A Fatal Thing Happened on the Way to the Forum is brilliantly irreverent and funny, yet Southon’s authoritative tone is ever present. Covering a range of Roman murders—be it domestic, political, or even magical—Southon explores how Romans approached murder, from the formation of Rome, through the troubled Republic, and into the bloodstained Principate. In doing so she examines cases such as the rather odd killing of Apronia, in which the emperor Tiberius himself had a go at sleuthing, or the notorious murder of Julius Caesar.
The perfect balance of humour, wit and immense scholarly understanding of the topic make Southon’s work appeal to all. Indeed, it rather reminded me of some of my university lectures, that could go from listening to Bon Jovi, to an in-depth discussion of Catullus’s use of a single word.
Much of the irreverent humour comes from the disconnect between what most would think is a very serious and probably quite dry topic, with Southon’s informal conversational language choices. She writes as if explaining Roman murder to a friend over a drink or two. The book is littered with ‘fuck’, used as an intensifier just as it is in speech. Indeed, by using ‘dick’ repeatedly, the reader is spared from having to read the word ‘phallus’, which is used far too often in academic discussions of ancient Rome.
Southon similarly has mastered the use of irreverent modern references, with an analytic focus on specific details, to express complex concepts and events in a very approachable way. For instance, the comparison of the emperors, Titus and Domitian, to “stock characters in 1990s teen movies set in American high schools” is a stroke of genius. It very quickly gives the gist of their characters without needing too much explanation, so Southon can promptly get to the most relevant details.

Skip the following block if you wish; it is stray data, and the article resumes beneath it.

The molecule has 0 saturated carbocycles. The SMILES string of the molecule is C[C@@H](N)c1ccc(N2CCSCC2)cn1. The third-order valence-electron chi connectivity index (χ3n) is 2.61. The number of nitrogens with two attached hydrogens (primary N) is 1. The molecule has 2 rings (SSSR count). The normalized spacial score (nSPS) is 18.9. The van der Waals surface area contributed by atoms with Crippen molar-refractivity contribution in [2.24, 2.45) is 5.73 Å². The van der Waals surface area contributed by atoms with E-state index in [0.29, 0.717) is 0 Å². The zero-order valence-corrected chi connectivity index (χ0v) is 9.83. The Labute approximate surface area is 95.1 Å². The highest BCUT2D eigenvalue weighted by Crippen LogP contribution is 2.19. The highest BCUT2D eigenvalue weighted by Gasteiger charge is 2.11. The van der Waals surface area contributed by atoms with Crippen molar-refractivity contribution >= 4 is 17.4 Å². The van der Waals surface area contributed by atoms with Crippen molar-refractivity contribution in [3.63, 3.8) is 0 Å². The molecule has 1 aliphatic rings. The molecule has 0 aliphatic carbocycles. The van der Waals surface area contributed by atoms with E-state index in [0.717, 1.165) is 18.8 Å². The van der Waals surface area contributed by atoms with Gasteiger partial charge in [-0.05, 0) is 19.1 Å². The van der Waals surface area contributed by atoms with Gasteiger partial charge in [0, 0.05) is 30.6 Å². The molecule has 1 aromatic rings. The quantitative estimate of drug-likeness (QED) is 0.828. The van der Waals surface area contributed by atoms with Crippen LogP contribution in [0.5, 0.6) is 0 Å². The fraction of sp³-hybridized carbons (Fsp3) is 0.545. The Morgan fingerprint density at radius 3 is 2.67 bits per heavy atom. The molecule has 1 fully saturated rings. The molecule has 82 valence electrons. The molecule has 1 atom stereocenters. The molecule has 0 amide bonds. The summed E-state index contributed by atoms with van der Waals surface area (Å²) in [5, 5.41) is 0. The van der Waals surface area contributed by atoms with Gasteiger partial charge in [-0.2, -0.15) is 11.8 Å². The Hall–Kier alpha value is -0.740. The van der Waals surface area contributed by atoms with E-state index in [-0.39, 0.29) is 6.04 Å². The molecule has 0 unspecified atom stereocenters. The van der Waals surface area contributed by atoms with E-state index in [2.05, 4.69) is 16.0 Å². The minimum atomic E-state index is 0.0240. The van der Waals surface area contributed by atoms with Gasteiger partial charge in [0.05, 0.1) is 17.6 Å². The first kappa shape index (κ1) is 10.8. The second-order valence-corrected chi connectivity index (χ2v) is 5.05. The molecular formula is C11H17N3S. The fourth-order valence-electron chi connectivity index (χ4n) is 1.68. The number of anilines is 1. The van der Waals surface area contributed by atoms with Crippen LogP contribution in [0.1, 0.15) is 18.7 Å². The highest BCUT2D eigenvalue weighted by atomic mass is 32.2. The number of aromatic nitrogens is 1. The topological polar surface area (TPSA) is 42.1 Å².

This sense of fun, and a keen eye on the reader’s attention, does not mean that any detail is ignored. Southon, through her use of such references and her informal diction, manages to make comparisons of different sources engaging. She considers why Suetonius, for example, tells a different story to Cassius Dio and the far later Eutropius—who could easily seem a tad recherché—without losing focus on the murder itself or getting bogged down in a discussion of Roman historiography.
You could slightly question the title, as many of the deaths discussed are not what we would consider murder, but then Southon makes clear that such a state-controlled idea of murder did not exist. Even before, touching on the ancient ideas of killing, the introduction compares different modern countries and their legal systems, which treat killing in different ways and have different definitions of murder.
And anyway, this slight laxity with the definition of murder/homicide lets it cover political killings that stretch from having opponents executed on spurious charges (with the help of corrupt judges) to the simpler method of having politicians set upon in the streets by a mob. In covering these political deaths, Southon neatly puts pay to the idea of the Roman Republic or Principate being some noble ideal to model our modern systems on. The wider scope also causes the reader to reconsider cultural ideas of murder and death within society, and thus review historic sources with fewer modern preconceptions of what is normal.
A Fatal Thing Happened on the Way to the Forum is the best non-fiction book on classics I have read in years. So, if you have any interest in ancient Rome, murder, or just fancy an extremely interesting and entertaining read, pick up a copy.